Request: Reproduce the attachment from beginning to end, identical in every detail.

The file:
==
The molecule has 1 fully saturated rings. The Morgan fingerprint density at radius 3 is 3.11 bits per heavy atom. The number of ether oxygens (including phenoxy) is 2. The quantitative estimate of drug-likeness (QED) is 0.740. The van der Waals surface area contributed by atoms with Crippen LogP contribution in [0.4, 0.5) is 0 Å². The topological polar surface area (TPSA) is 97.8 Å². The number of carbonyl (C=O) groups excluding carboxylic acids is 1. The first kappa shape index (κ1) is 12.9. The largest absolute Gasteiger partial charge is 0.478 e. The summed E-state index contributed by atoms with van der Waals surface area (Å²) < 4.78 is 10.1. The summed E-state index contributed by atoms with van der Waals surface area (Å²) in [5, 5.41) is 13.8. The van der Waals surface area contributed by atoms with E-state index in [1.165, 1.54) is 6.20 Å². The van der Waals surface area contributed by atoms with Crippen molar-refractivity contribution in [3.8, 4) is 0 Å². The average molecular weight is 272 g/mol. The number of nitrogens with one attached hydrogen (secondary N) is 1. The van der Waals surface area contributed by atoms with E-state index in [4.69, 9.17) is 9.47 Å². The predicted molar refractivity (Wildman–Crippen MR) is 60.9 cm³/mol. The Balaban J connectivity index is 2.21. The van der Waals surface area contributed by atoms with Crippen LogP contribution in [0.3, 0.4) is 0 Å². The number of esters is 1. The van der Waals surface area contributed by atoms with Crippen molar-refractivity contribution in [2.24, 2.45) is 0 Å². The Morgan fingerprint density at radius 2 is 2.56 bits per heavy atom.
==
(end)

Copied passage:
The molecule has 1 fully saturated rings. The Morgan fingerprint density at radius 3 is 3.11 bits per heavy atom. The number of ether oxygens (including phenoxy) is 2. The quantitative estimate of drug-likeness (QED) is 0.740. The van der Waals surface area contributed by atoms with Crippen LogP contribution in [0.4, 0.5) is 0 Å². The topological polar surface area (TPSA) is 97.8 Å². The number of carbonyl (C=O) groups excluding carboxylic acids is 1. The first kappa shape index (κ1) is 12.9. The largest absolute Gasteiger partial charge is 0.478 e. The summed E-state index contributed by atoms with van der Waals surface area (Å²) < 4.78 is 10.1. The summed E-state index contributed by atoms with van der Waals surface area (Å²) in [5, 5.41) is 13.8. The van der Waals surface area contributed by atoms with E-state index in [1.165, 1.54) is 6.20 Å². The van der Waals surface area contributed by atoms with Crippen molar-refractivity contribution in [3.8, 4) is 0 Å². The average molecular weight is 272 g/mol. The number of nitrogens with one attached hydrogen (secondary N) is 1. The van der Waals surface area contributed by atoms with E-state index in [4.69, 9.17) is 9.47 Å². The predicted molar refractivity (Wildman–Crippen MR) is 60.9 cm³/mol. The Balaban J connectivity index is 2.21. The van der Waals surface area contributed by atoms with Crippen LogP contribution in [0.3, 0.4) is 0 Å². The number of esters is 1. The van der Waals surface area contributed by atoms with Crippen molar-refractivity contribution in [2.24, 2.45) is 0 Å². The Morgan fingerprint density at radius 2 is 2.56 bits per heavy atom.